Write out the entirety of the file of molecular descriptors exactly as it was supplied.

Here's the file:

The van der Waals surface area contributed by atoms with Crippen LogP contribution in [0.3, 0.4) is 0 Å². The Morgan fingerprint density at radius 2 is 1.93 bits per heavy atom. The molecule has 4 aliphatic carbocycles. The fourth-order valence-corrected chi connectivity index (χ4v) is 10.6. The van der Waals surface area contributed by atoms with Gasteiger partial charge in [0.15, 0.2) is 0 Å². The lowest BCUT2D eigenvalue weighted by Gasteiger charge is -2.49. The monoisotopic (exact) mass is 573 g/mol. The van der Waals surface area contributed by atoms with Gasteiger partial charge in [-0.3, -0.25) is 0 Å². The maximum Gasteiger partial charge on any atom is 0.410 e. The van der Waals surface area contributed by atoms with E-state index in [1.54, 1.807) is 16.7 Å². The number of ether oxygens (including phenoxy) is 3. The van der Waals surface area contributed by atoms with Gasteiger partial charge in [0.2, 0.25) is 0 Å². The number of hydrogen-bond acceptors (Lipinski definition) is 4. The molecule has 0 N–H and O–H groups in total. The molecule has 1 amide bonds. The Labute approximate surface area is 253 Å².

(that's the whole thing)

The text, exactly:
The van der Waals surface area contributed by atoms with Crippen LogP contribution in [0.3, 0.4) is 0 Å². The Morgan fingerprint density at radius 2 is 1.93 bits per heavy atom. The molecule has 4 aliphatic carbocycles. The fourth-order valence-corrected chi connectivity index (χ4v) is 10.6. The van der Waals surface area contributed by atoms with Gasteiger partial charge in [0.15, 0.2) is 0 Å². The lowest BCUT2D eigenvalue weighted by Gasteiger charge is -2.49. The monoisotopic (exact) mass is 573 g/mol. The van der Waals surface area contributed by atoms with Gasteiger partial charge in [-0.3, -0.25) is 0 Å². The maximum Gasteiger partial charge on any atom is 0.410 e. The van der Waals surface area contributed by atoms with E-state index in [1.54, 1.807) is 16.7 Å². The number of ether oxygens (including phenoxy) is 3. The van der Waals surface area contributed by atoms with Gasteiger partial charge in [0.2, 0.25) is 0 Å². The number of hydrogen-bond acceptors (Lipinski definition) is 4. The molecule has 0 N–H and O–H groups in total. The molecule has 1 amide bonds. The Labute approximate surface area is 253 Å².